The next day we drove to Evora.
parked on a street and couldn't work out how to pay for parking.
Portuguese people generally speak English and are unfailingly helpful.
We were delighted to be told that the parking machine
didn’t work and we needn’t pay. We walked to the main square through
Jewish quarter and even found one doorpost that had a place incised
stone threshold for a mezuzah. We had coffee at Praca
do Giraldo, enjoying the winter sun and
in the main square. We walked towards the Palacio da Inquisicao
to find that the name had been changed to Fundacao
Eugenio de Almeida and instead of the original Inquisition table I had
there, it was now a modern art gallery. To be exact there was a small
the entrance to the building that mentioned “inquisition”. A helpful
woman explained where the courtroom of the inquisition had been and
inquisitor had his office, but there was nothing in the building
In the room of the inquisitor there was an old statue of Mary
rebirth! The main exhibit was of history and memory and what we
it. And what about denial? As we left
I appproved of the sentence scrawled along a wall “Everything is a
story”. That line stayed with me for days. On one hand it means
that everything is worth recounting and ties in with the theme of the
exhibition. But on the other hand stories don't have to be based on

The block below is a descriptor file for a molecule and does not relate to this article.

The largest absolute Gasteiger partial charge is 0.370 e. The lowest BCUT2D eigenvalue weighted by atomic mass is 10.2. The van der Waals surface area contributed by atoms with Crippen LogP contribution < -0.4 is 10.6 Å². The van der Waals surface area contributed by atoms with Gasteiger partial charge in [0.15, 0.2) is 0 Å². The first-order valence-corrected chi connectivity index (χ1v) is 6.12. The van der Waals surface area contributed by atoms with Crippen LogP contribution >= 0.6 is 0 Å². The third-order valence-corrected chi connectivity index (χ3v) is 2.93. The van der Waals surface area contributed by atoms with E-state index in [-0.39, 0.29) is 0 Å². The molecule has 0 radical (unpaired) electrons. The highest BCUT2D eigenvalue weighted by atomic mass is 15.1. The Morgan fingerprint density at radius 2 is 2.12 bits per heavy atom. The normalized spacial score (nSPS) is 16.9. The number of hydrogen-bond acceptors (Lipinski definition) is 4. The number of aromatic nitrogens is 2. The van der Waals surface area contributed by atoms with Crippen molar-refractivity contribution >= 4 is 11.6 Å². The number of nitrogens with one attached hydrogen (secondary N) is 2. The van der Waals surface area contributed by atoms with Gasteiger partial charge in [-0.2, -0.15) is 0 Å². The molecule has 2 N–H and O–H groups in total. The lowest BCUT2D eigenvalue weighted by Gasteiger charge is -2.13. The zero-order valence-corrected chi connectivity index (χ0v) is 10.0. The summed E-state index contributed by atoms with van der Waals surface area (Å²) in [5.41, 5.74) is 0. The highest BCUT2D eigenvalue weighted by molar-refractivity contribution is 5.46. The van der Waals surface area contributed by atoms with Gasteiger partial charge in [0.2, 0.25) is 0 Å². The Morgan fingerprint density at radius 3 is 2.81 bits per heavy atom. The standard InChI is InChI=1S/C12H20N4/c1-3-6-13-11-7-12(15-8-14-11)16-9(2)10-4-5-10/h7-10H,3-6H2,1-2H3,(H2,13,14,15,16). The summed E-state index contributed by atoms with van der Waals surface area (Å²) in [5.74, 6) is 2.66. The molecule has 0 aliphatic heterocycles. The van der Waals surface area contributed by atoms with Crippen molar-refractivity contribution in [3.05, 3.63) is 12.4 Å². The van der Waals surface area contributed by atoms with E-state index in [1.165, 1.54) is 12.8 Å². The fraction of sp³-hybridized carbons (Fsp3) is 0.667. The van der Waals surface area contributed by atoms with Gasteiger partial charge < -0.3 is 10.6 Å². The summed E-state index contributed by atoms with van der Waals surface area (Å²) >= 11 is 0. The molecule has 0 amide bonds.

fact; they can be changed or embellished. In the light of the
non-mention of the palace as the seat of the Inquisitor it takes on an
We passed the remains of a Roman Temple, used variously since the 2nd century as a temple for imperial worship, an armoury, theatre and slaughterhouse. The Convento dos Loios is today a posada (tourist inn) and a museum. The church is used only on special occasions and is gaspingly beautiful covered with blue tiles and an elaborate golden altar. An iron grille in the floor allowed a glimpse of the collection of bones and skulls in the basement. Portugal is overwhelmingly Catholic even today, but we saw many churches converted to museums.
The Se Cathedral is an impressive structure; its closely guarded collection of sacred art is truly fascinating. Amongst its collection was a jewel-studded reliquary of the True Cross. Every time I guide at the Holy Sepulchre in Jerusalem I recall that many churches have pieces of theTrue Cross but this was the first time I saw one. Unfortunately no pictures were allowed. For those who have roots in South Africa, it was here that Vasco da Gama's fleet was blessed before his sea voyage to India, via the Cape of Good Hope.
And again we did cork shopping.
On the way back we drove along a severely rutted dirt road to Cromlech of Alamendres – 95 large elliptical stones situated in rings that reminded us of Stonehenge. The stones are smaller but were erected much earlier, even then dedicated to a solar cult.